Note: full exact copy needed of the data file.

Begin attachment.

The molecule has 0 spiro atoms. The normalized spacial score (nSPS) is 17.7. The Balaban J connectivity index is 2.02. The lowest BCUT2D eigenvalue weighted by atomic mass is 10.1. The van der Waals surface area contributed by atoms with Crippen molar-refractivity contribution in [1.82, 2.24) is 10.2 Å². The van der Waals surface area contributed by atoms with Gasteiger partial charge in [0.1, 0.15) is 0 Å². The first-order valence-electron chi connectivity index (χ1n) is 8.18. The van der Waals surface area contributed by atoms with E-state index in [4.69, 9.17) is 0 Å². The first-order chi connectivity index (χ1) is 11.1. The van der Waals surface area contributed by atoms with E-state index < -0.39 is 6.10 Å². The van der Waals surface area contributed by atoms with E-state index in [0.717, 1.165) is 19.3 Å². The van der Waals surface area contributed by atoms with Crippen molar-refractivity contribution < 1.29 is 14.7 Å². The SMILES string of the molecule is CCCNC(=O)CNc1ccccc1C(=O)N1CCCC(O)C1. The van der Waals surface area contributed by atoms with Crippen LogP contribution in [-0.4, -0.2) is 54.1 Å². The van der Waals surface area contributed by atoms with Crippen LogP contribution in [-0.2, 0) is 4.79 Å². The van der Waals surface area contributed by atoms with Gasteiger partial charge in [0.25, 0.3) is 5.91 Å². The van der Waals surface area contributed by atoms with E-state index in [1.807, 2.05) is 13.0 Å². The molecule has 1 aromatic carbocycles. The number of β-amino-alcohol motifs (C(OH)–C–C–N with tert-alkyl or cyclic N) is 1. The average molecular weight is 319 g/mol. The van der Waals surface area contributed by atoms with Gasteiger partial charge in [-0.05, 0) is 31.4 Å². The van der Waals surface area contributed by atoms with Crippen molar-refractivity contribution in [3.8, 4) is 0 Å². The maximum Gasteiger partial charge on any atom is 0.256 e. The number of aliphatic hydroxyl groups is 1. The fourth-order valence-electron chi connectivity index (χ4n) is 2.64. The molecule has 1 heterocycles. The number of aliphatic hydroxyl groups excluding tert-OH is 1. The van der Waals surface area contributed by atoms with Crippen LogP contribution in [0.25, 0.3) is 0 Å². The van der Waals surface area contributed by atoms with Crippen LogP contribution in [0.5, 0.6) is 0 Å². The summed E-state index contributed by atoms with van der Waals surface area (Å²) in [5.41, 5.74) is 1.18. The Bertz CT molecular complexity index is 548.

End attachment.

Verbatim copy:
The molecule has 0 spiro atoms. The normalized spacial score (nSPS) is 17.7. The Balaban J connectivity index is 2.02. The lowest BCUT2D eigenvalue weighted by atomic mass is 10.1. The van der Waals surface area contributed by atoms with Crippen molar-refractivity contribution in [1.82, 2.24) is 10.2 Å². The van der Waals surface area contributed by atoms with Gasteiger partial charge in [0.1, 0.15) is 0 Å². The first-order valence-electron chi connectivity index (χ1n) is 8.18. The van der Waals surface area contributed by atoms with E-state index in [4.69, 9.17) is 0 Å². The first-order chi connectivity index (χ1) is 11.1. The van der Waals surface area contributed by atoms with E-state index < -0.39 is 6.10 Å². The van der Waals surface area contributed by atoms with E-state index in [0.717, 1.165) is 19.3 Å². The van der Waals surface area contributed by atoms with Crippen molar-refractivity contribution < 1.29 is 14.7 Å². The SMILES string of the molecule is CCCNC(=O)CNc1ccccc1C(=O)N1CCCC(O)C1. The van der Waals surface area contributed by atoms with Crippen LogP contribution in [-0.4, -0.2) is 54.1 Å². The van der Waals surface area contributed by atoms with Crippen LogP contribution in [-0.2, 0) is 4.79 Å². The van der Waals surface area contributed by atoms with Gasteiger partial charge in [0.25, 0.3) is 5.91 Å². The van der Waals surface area contributed by atoms with E-state index in [1.807, 2.05) is 13.0 Å². The molecule has 1 aromatic carbocycles. The number of β-amino-alcohol motifs (C(OH)–C–C–N with tert-alkyl or cyclic N) is 1. The average molecular weight is 319 g/mol. The van der Waals surface area contributed by atoms with Gasteiger partial charge in [-0.05, 0) is 31.4 Å². The van der Waals surface area contributed by atoms with Crippen molar-refractivity contribution in [3.8, 4) is 0 Å². The maximum Gasteiger partial charge on any atom is 0.256 e. The number of aliphatic hydroxyl groups is 1. The fourth-order valence-electron chi connectivity index (χ4n) is 2.64. The molecule has 1 heterocycles. The number of aliphatic hydroxyl groups excluding tert-OH is 1. The van der Waals surface area contributed by atoms with Crippen LogP contribution in [0.25, 0.3) is 0 Å². The van der Waals surface area contributed by atoms with Crippen LogP contribution in [0.5, 0.6) is 0 Å². The summed E-state index contributed by atoms with van der Waals surface area (Å²) in [5.41, 5.74) is 1.18. The Bertz CT molecular complexity index is 548.